When Jacob Altik, ’21, started law school, he wasn’t thinking about clerkship opportunities at all. Yet less than three years past graduation, not only is he a veteran of two federal clerkships, he has been hired for the ultimate such position: clerking on the US Supreme Court. 

“When I applied to law school, I had no idea what a clerkship was,” Altik recalls now. “I started figuring it out over the course of the first year, but I didn’t really think it was possible for me to clerk on the Supreme Court. It seemed very, very far away.”

Right after graduation, Altik clerked for the Hon. Joan Larsen—a former Michigan Law faculty member and clerkship adviser—on the US Court of Appeals for the Sixth Circuit and then for the Hon. Neomi Rao on the US Court of Appeals for the DC Circuit. He then accepted a position as an associate in the Washington, DC, office of Weil, Gotshal and Manges, excited by the opportunity to help the firm build out its growing appellate practice. 

Shortly after starting at Weil, Altik learned that he had been selected to serve as one of four clerks for Associate Justice Neil Gorsuch in the Court’s 2025–2026 term. It will mark the seventh straight term that a Michigan Law alumnus has clerked at the high court.

The path to clerkships

“It is one of the greatest honors of a lawyer’s career to be selected by a United States Supreme Court justice to serve as their clerk,” said Greta Trakul, the Law School’s director of clerkship advising. 

“It is an extremely competitive process that requires many pieces to fall together at just the right time, including excellent academic performance during law school, vigorous advocacy from law school faculty and the lower court judges for whom the applicant clerked previously, and honestly, a decent amount of luck,” Trakul added. “We are proud of our tradition of sending exceptional alumni to work for the nation’s highest court.”

Altik earned a bachelor’s degree from George Washington University and a master’s in political science from the University of New Mexico before turning to law school. At Michigan Law, he served as an editor of the Michigan Law Review and earned Order of the Coif honors.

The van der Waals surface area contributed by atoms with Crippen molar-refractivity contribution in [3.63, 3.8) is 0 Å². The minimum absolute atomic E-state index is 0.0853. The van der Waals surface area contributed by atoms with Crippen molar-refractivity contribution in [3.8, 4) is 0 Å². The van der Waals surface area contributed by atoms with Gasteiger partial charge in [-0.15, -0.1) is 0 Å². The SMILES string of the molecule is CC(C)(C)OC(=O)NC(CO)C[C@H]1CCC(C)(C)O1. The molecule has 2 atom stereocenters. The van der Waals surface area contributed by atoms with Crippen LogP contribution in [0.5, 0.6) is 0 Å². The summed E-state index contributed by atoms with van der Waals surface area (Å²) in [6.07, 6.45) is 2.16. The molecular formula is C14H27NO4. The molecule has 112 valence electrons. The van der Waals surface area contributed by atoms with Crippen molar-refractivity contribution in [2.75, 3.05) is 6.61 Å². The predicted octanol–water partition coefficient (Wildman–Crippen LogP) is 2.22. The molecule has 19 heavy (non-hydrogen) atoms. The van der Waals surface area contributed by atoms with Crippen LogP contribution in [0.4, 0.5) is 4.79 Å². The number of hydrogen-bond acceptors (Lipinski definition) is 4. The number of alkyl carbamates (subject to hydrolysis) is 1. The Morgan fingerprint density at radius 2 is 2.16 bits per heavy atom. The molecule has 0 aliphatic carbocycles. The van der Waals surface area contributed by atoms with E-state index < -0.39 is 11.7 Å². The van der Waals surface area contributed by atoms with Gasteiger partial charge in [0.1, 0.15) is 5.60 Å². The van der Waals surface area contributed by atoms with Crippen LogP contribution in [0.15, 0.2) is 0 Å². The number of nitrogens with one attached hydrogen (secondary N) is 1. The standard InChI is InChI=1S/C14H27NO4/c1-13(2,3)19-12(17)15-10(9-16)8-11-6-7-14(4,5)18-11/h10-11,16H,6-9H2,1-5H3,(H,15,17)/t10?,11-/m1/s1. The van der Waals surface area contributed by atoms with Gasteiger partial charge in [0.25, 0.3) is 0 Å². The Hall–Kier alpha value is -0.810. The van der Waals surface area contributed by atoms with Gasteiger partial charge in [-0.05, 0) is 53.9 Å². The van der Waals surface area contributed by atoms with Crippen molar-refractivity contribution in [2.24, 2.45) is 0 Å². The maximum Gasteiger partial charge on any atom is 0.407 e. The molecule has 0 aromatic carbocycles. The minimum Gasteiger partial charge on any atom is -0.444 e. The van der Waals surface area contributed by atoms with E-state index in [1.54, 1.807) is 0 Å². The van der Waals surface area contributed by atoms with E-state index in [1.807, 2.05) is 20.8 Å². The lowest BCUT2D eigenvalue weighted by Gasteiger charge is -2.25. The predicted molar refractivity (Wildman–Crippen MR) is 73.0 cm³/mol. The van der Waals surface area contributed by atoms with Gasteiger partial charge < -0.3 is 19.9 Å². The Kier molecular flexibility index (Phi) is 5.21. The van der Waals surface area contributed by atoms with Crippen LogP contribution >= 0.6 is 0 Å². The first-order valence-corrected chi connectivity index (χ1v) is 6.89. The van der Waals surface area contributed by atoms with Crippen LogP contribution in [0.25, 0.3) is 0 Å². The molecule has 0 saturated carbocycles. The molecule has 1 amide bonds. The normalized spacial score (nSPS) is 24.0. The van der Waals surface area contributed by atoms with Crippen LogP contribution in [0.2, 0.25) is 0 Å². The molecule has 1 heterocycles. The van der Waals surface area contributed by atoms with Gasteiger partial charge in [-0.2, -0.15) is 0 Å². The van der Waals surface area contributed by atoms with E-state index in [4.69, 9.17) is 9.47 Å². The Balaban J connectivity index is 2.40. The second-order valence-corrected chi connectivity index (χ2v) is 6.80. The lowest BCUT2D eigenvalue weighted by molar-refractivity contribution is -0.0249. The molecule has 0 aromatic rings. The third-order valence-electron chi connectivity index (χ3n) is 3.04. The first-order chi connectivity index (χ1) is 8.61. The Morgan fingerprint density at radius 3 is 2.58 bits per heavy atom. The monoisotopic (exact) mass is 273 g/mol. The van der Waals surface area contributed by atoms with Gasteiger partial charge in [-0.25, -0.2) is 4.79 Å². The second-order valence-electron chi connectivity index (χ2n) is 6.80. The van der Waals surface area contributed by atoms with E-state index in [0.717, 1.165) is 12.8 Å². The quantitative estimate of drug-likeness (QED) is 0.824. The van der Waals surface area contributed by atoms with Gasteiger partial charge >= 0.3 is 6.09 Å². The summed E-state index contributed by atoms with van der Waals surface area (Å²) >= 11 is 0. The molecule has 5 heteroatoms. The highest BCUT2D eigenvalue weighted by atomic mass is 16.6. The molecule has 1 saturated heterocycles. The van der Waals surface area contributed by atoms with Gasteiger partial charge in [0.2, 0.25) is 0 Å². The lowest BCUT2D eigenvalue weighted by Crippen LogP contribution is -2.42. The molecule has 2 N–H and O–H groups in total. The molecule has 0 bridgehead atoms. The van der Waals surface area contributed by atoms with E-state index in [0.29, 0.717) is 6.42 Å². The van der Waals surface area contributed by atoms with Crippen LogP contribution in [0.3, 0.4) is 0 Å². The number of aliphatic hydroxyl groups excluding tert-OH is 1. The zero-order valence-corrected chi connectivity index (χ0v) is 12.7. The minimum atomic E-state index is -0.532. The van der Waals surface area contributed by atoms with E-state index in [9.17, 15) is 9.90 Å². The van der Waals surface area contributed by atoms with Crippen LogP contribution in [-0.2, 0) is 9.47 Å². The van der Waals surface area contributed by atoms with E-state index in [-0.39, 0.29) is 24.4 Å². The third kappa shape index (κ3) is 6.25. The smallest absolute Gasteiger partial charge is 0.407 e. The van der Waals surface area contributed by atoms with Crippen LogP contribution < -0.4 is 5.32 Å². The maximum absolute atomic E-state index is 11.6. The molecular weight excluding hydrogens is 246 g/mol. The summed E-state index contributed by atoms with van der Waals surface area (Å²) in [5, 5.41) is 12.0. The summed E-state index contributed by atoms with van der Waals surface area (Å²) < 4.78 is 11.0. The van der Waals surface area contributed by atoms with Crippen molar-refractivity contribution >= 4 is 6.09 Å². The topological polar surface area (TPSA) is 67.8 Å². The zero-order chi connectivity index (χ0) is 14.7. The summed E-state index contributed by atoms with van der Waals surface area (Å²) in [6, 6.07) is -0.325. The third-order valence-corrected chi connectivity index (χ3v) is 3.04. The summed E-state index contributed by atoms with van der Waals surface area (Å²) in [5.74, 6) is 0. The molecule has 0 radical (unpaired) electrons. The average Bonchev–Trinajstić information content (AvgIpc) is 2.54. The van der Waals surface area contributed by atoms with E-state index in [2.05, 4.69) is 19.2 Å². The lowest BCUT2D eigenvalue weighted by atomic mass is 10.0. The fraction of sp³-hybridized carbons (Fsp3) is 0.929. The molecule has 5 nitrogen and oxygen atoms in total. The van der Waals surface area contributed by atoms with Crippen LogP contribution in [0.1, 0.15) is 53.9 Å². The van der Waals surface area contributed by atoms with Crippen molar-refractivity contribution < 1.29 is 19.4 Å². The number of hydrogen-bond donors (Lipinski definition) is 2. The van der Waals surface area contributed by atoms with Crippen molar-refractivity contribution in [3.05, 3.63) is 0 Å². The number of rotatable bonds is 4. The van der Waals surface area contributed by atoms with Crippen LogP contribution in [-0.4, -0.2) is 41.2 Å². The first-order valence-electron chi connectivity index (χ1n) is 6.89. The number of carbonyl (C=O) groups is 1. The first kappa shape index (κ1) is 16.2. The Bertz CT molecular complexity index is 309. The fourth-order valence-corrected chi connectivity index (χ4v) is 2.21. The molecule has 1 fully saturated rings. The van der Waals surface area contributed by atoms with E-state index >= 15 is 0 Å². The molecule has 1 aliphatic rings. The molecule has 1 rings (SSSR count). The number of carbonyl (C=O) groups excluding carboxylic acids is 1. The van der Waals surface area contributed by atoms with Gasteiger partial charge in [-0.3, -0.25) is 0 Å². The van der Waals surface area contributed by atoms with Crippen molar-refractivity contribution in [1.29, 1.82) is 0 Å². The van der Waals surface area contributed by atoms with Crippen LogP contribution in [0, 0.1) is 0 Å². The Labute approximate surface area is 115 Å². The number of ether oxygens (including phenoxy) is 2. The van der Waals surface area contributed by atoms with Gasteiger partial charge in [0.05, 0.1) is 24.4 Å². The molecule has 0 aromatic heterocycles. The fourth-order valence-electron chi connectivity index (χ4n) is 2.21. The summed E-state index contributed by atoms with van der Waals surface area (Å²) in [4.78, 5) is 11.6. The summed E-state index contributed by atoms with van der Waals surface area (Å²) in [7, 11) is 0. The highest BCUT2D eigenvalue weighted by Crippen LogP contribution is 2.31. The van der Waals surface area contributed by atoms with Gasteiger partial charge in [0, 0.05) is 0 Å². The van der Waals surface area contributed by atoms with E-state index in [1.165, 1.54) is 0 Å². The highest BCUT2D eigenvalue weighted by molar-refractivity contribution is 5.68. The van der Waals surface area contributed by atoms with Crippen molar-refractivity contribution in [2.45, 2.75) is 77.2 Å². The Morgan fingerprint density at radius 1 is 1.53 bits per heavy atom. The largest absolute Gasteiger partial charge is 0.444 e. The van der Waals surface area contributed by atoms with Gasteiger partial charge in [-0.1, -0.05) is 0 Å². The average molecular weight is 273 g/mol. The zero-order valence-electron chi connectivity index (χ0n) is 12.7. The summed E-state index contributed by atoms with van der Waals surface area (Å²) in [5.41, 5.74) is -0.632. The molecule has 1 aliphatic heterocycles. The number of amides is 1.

“A few classes, in particular, were really helpful for clerking,” Altik said. “In Advanced Constitutional Interpretation, Professor Richard Primus taught us different ways to think about the law, and he encouraged a wide variety of opinions, even unpopular ones.

“Another class like that was Presidential Powers with Professor Julian Davis Mortenson. He encouraged debate and very rigorous thinking.”

Heading to the Supreme Court

Beyond his training at Michigan Law, Altik is grateful for the experience he gained in his previous clerking experience. 

“The judges I clerked for are utterly brilliant. They taught me how to write and, more importantly, how to think about the law,” he said. “Also, it’s fun to see how the process works. Lawyers make arguments to judges all the time, but if you haven’t been behind the scenes, the results seem to come back from a void, usually a long time later.”

Judge Larsen and Judge Rao were critical in getting the Supreme Court opportunity, Altik said, as was the support of the Michigan Law community. The interview process for the position was rigorous, but he enjoyed the chance to test himself and think on his feet.

“Walking into the Supreme Court Chambers, it was like a different, more serious world, with all the history there,” Altik said. “Just interviewing felt like a weighty thing.”

Looking forward

In his upcoming role, Altik will work directly on the cases before the Court — helping the justices figure out which cases the Court should take up, preparing for oral arguments, and helping to draft opinions. 

He’s hoping the experience sharpens his abilities in a couple of specific ways. “Justice Gorsuch is an amazing writer, so I hope to continue to improve my writing skills,” Altik said. “And the way he thinks about cases is extremely precise. I hope to learn from that.”

Altik offered some advice for current and prospective law students, regardless of their career aspirations: Have fun, but take the experience seriously and take full advantage of the opportunity. 

“If you take the time to really engage with your professors, who are brilliant people, you will learn a lot from them,” he said. “Even the small issues in contracts or torts really affect the way we organize our lives and society. It’s endlessly fascinating.”